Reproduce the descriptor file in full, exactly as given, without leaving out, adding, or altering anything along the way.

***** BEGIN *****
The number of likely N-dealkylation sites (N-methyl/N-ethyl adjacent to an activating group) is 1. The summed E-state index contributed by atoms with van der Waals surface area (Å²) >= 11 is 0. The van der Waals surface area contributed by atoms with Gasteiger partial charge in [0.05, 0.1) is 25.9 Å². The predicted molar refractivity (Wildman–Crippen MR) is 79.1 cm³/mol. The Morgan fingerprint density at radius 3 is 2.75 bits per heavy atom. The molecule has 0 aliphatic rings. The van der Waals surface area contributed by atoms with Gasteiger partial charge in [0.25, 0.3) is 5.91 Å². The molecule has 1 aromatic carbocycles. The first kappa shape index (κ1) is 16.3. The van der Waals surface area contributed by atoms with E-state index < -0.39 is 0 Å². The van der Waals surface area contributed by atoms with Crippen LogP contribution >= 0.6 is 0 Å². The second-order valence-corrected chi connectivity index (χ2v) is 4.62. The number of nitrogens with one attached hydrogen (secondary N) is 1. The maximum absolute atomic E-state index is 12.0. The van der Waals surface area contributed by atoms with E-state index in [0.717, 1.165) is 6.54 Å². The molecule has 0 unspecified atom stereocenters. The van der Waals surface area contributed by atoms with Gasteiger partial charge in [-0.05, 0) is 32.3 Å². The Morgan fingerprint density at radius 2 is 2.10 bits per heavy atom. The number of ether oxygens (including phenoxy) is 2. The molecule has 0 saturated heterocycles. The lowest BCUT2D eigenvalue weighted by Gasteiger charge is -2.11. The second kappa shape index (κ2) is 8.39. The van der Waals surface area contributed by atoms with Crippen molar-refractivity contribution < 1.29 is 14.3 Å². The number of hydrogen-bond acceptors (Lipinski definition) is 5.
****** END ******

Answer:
The number of likely N-dealkylation sites (N-methyl/N-ethyl adjacent to an activating group) is 1. The summed E-state index contributed by atoms with van der Waals surface area (Å²) >= 11 is 0. The van der Waals surface area contributed by atoms with Gasteiger partial charge in [0.05, 0.1) is 25.9 Å². The predicted molar refractivity (Wildman–Crippen MR) is 79.1 cm³/mol. The Morgan fingerprint density at radius 3 is 2.75 bits per heavy atom. The molecule has 0 aliphatic rings. The van der Waals surface area contributed by atoms with Gasteiger partial charge in [0.25, 0.3) is 5.91 Å². The molecule has 1 aromatic carbocycles. The first kappa shape index (κ1) is 16.3. The van der Waals surface area contributed by atoms with E-state index < -0.39 is 0 Å². The van der Waals surface area contributed by atoms with Crippen LogP contribution >= 0.6 is 0 Å². The second-order valence-corrected chi connectivity index (χ2v) is 4.62. The number of nitrogens with one attached hydrogen (secondary N) is 1. The maximum absolute atomic E-state index is 12.0. The van der Waals surface area contributed by atoms with E-state index in [0.717, 1.165) is 6.54 Å². The molecule has 0 unspecified atom stereocenters. The van der Waals surface area contributed by atoms with Gasteiger partial charge in [-0.05, 0) is 32.3 Å². The Morgan fingerprint density at radius 2 is 2.10 bits per heavy atom. The number of ether oxygens (including phenoxy) is 2. The molecule has 0 saturated heterocycles. The lowest BCUT2D eigenvalue weighted by Gasteiger charge is -2.11. The second kappa shape index (κ2) is 8.39. The van der Waals surface area contributed by atoms with Crippen molar-refractivity contribution < 1.29 is 14.3 Å². The number of hydrogen-bond acceptors (Lipinski definition) is 5.